You decide: Team Eeyore or Team Tigger?

I was prepared for the interview. I had done my homework and was ready for anything. I had my resume laid out in front of me, so that I could speak to specific skills and experiences that I wanted to highlight. I had a separate list of questions that I wanted to raise. I even logged into the Microsoft Teams meeting room 20 minutes in advance. I was on the ball. 

The first few questions were all as I expected. Tell me about yourself? Tell me about a time when you had to exhibit resilience and flexibility? Tell me about a time when you had competing priorities, how did you deal with them? I knocked each of those questions out of the park. I was on a roll. I admit that I even started to get a little cocky. The interviewer must have read my thoughts because the next question came out of nowhere. 

So, Brian, how would you describe your work style, are you an Eeyore or a Tigger? Um, say what? Can you repeat that again? 

In A.A. Milne’s stories about Winnie the Pooh, Eeyore is generally characterized as a gloomy, old gray stuffed donkey, while Tigger is an orange and black tiger who is filled with great energy and optimism, and while well-meaning, his actions can sometimes lead to chaos and trouble for himself and his friends. 

A trick question

I wanted to cry foul, but, of course, I couldn’t say that in my interview. I gave the question some thought as if I was figuring out how to best solve world peace or, at the very least, the best way to improve employee engagement by 20% and increase profits by $2 million. 

We’re writing about growth this month on The Heart of the Matter. In turn, I’ve been thinking a lot about my own growth and development and how I best learn. In my interview, I wanted to say “neither” of the two Milne characters or that I chose Winnie the Pooh. Who doesn’t want to be Pooh? Oh yes, he’s a little naïve, but he’s friendly, thoughtful, and is always willing to help his friends. Plus, who doesn’t love a big spoonful of honey every once in awhile. However, I felt answering with Pooh was a cop-out and would show that I couldn’t make a decision or that I wasn’t playing by her rules.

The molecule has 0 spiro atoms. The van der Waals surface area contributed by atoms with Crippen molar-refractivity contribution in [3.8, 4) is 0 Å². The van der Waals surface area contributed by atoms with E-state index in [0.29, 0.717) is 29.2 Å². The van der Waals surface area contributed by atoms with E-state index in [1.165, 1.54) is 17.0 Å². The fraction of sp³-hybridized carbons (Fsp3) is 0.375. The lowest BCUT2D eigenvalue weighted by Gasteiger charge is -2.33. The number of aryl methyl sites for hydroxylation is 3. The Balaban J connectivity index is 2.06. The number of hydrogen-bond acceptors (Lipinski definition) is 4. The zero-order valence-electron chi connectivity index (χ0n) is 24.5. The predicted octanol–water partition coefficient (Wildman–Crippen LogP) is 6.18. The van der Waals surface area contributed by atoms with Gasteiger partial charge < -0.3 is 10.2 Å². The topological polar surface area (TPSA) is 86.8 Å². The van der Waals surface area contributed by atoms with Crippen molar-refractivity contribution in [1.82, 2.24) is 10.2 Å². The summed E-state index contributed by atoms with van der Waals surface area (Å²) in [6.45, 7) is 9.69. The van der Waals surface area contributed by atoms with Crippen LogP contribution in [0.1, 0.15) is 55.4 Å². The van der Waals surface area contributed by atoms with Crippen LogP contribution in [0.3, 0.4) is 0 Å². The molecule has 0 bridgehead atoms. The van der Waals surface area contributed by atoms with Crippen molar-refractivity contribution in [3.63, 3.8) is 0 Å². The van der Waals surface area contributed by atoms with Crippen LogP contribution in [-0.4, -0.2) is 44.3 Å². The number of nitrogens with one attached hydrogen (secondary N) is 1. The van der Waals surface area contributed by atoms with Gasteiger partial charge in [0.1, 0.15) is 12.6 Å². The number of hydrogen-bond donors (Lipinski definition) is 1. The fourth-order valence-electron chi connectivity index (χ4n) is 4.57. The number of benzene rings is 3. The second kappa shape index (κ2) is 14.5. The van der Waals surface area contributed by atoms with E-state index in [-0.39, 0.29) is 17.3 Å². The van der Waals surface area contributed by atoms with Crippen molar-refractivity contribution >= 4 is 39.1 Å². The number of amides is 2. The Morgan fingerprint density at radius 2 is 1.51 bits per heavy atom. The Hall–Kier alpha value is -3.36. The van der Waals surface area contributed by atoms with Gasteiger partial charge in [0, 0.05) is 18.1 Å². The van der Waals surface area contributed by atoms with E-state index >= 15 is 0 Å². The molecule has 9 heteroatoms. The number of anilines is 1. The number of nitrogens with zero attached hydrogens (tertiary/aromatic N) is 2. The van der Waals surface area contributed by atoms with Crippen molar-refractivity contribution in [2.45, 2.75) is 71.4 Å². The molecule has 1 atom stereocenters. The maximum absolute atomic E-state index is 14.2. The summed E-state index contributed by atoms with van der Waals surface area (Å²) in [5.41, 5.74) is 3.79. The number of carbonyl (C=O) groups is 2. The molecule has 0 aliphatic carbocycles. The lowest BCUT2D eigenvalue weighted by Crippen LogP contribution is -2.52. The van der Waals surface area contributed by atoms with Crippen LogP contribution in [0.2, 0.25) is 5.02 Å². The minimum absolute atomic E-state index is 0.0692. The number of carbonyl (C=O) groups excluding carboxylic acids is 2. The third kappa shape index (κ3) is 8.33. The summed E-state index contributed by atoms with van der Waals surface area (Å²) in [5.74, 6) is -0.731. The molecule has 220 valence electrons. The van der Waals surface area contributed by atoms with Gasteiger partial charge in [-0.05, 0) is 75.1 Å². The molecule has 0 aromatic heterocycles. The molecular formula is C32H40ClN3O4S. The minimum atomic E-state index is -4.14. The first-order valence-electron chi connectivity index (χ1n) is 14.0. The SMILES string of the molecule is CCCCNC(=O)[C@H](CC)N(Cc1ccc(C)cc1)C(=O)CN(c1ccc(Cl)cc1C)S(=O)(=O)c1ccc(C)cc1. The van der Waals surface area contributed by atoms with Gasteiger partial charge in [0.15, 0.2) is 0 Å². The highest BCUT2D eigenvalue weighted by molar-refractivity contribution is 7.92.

I wrestled some more with the question. Now I have my Eeyore moments, I tend to be a realist. I see risks and concerns around every tree in the 100 Acre wood or curve in the road, but I generally find my way to optimism. Likewise, I like Tigger’s enthusiasm and passion, but I wouldn’t describe myself as mindless. I see how his excitement can be dismissive of others and bring down the rest of the team. 

And the choice is . . . 

Finally, I made up my mind and made my choice. I told her that while I had elements of both characters, I ultimately take on more Eeyore. I want to know the risks; I want to know the challenges and then work my way to positivity. Like Eeyore, I told her that I’m incredibly loyal to my friends and coworkers. For good measure, I added that I love Milne because of his focus on human frailty and perseverance. We make mistakes, we fall down, but we get up and move on and learn from them. 

The rest of the interview went fine. Did I give the right answer? Who knows? Your guess is as good as mine, but I’ve made up my mind and the next time I get that question, I’m going to make up my own rules and choose Christopher Robin. Yea, yea, he wasn’t a choice, but he’s the one who said, “You’re braver than you believe, stronger than you seem, and smarter than you think.” 

Whoever said that has to be a pretty good choice and have a clear understanding how we grow and learn, right? 


Thank you for reading. Please join in on the discussion on the HoTM site. In addition, please visit my personal blog at or follow me on Instagram at @writingfromtheheartwithbrian.

All the best, Brian.

Images by Pexels.

41 thoughts on “You decide: Team Eeyore or Team Tigger?

  1. Wow…wow…wow…what an answer. If I’d been that interviewer I would’ve offered you the job on the spot — (but I know that’s not how things work, even when you’re a superstar) because your answer oozed emotional intelligence and savvy. The ‘eeyore or tigger’ question is a new one to me…and I thought I’d heard/seen all the wacky incarnations of questions designed to get at personality and work ethic, demeanor. Love your response…and I think you channeled your inner Christopher Robin beautifully! “Smarter than you think”? Oh yeah! Thanks for all of this, Brian! 😊😊😊

    Liked by 4 people

  2. What a fun post to start this Wednesday morning! What an interesting interview question. I think you gave a great and thoughtful answer, whether or not it was the “right” one. I’m not sure how I would answer–both Eeyore and Tigger are almost caricatures at opposite ends of the personality spectrum… well, I know what I’m going to be thinking about for the rest of the day!

    Liked by 2 people

  3. This is a good steady learning curve for me. I’ve only ever been fixated on Winnie and now I’m learning about all the other characters. 🙂

    Liked by 1 person